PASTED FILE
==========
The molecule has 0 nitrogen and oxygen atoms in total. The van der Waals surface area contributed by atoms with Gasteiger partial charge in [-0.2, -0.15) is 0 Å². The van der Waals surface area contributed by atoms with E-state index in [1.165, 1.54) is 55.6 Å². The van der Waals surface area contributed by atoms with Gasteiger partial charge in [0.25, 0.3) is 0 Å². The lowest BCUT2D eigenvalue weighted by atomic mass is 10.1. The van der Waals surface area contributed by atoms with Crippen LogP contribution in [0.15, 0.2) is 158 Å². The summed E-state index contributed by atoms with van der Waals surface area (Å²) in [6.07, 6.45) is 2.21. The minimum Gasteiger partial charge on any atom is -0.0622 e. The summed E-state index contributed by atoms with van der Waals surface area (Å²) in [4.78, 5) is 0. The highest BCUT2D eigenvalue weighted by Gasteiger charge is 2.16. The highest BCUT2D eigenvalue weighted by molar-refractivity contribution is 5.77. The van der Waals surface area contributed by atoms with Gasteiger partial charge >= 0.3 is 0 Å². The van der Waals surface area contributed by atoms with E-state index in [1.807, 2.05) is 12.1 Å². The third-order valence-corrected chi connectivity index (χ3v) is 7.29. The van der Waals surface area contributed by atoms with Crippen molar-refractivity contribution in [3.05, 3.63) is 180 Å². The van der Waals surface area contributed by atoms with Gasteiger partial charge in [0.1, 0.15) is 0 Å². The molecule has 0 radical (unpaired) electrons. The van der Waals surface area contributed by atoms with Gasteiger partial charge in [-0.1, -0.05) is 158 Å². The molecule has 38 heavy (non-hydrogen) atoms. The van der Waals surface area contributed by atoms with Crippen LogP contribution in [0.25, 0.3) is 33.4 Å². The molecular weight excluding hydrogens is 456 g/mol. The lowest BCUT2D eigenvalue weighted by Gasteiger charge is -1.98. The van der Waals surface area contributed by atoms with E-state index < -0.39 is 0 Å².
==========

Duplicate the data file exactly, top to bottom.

The molecule has 0 nitrogen and oxygen atoms in total. The van der Waals surface area contributed by atoms with Gasteiger partial charge in [-0.2, -0.15) is 0 Å². The van der Waals surface area contributed by atoms with E-state index in [1.165, 1.54) is 55.6 Å². The van der Waals surface area contributed by atoms with Gasteiger partial charge in [0.25, 0.3) is 0 Å². The lowest BCUT2D eigenvalue weighted by atomic mass is 10.1. The van der Waals surface area contributed by atoms with Crippen LogP contribution in [0.15, 0.2) is 158 Å². The summed E-state index contributed by atoms with van der Waals surface area (Å²) in [6.07, 6.45) is 2.21. The minimum Gasteiger partial charge on any atom is -0.0622 e. The summed E-state index contributed by atoms with van der Waals surface area (Å²) in [4.78, 5) is 0. The highest BCUT2D eigenvalue weighted by Gasteiger charge is 2.16. The highest BCUT2D eigenvalue weighted by molar-refractivity contribution is 5.77. The van der Waals surface area contributed by atoms with Gasteiger partial charge >= 0.3 is 0 Å². The van der Waals surface area contributed by atoms with E-state index in [1.807, 2.05) is 12.1 Å². The third-order valence-corrected chi connectivity index (χ3v) is 7.29. The van der Waals surface area contributed by atoms with Crippen molar-refractivity contribution in [3.05, 3.63) is 180 Å². The van der Waals surface area contributed by atoms with Gasteiger partial charge in [0.1, 0.15) is 0 Å². The molecule has 0 radical (unpaired) electrons. The van der Waals surface area contributed by atoms with Gasteiger partial charge in [-0.1, -0.05) is 158 Å². The molecule has 38 heavy (non-hydrogen) atoms. The van der Waals surface area contributed by atoms with Crippen LogP contribution in [0.25, 0.3) is 33.4 Å². The molecular weight excluding hydrogens is 456 g/mol. The lowest BCUT2D eigenvalue weighted by Gasteiger charge is -1.98. The van der Waals surface area contributed by atoms with E-state index < -0.39 is 0 Å².